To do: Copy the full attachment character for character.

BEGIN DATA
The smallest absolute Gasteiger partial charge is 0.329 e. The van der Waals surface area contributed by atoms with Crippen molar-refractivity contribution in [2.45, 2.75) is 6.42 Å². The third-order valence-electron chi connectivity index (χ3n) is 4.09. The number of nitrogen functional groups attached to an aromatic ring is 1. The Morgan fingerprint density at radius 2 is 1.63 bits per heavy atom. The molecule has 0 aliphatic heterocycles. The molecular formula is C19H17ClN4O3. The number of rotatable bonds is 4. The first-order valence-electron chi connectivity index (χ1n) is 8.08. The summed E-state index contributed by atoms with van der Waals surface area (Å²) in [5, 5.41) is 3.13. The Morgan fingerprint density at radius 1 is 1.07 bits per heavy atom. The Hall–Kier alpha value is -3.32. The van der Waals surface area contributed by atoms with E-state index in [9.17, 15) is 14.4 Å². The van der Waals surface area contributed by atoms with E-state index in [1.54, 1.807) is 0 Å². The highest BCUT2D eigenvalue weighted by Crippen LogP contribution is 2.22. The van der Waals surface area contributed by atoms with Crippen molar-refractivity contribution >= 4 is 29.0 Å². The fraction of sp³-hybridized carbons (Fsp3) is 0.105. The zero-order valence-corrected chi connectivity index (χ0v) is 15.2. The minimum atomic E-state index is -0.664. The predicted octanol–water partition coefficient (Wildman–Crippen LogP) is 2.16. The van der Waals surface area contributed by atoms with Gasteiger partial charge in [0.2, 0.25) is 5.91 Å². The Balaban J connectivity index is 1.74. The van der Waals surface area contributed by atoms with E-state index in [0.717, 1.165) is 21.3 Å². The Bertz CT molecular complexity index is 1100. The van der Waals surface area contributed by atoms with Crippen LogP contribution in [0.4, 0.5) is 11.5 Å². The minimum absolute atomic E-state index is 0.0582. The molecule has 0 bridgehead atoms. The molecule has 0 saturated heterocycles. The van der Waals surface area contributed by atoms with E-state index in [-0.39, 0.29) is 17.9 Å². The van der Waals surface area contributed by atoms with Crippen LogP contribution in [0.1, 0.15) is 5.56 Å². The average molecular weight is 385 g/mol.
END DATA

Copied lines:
The smallest absolute Gasteiger partial charge is 0.329 e. The van der Waals surface area contributed by atoms with Crippen molar-refractivity contribution in [2.45, 2.75) is 6.42 Å². The third-order valence-electron chi connectivity index (χ3n) is 4.09. The number of nitrogen functional groups attached to an aromatic ring is 1. The Morgan fingerprint density at radius 2 is 1.63 bits per heavy atom. The molecule has 0 aliphatic heterocycles. The molecular formula is C19H17ClN4O3. The number of rotatable bonds is 4. The first-order valence-electron chi connectivity index (χ1n) is 8.08. The summed E-state index contributed by atoms with van der Waals surface area (Å²) in [5, 5.41) is 3.13. The Morgan fingerprint density at radius 1 is 1.07 bits per heavy atom. The Hall–Kier alpha value is -3.32. The van der Waals surface area contributed by atoms with E-state index in [9.17, 15) is 14.4 Å². The van der Waals surface area contributed by atoms with E-state index in [1.54, 1.807) is 0 Å². The highest BCUT2D eigenvalue weighted by Crippen LogP contribution is 2.22. The van der Waals surface area contributed by atoms with Crippen molar-refractivity contribution >= 4 is 29.0 Å². The fraction of sp³-hybridized carbons (Fsp3) is 0.105. The zero-order valence-corrected chi connectivity index (χ0v) is 15.2. The minimum atomic E-state index is -0.664. The predicted octanol–water partition coefficient (Wildman–Crippen LogP) is 2.16. The van der Waals surface area contributed by atoms with Gasteiger partial charge in [0.2, 0.25) is 5.91 Å². The Balaban J connectivity index is 1.74. The van der Waals surface area contributed by atoms with E-state index in [0.717, 1.165) is 21.3 Å². The Bertz CT molecular complexity index is 1100. The van der Waals surface area contributed by atoms with Crippen LogP contribution in [0.4, 0.5) is 11.5 Å². The minimum absolute atomic E-state index is 0.0582. The molecule has 0 bridgehead atoms. The molecule has 0 saturated heterocycles. The van der Waals surface area contributed by atoms with E-state index in [-0.39, 0.29) is 17.9 Å². The van der Waals surface area contributed by atoms with Crippen LogP contribution in [0.1, 0.15) is 5.56 Å². The average molecular weight is 385 g/mol.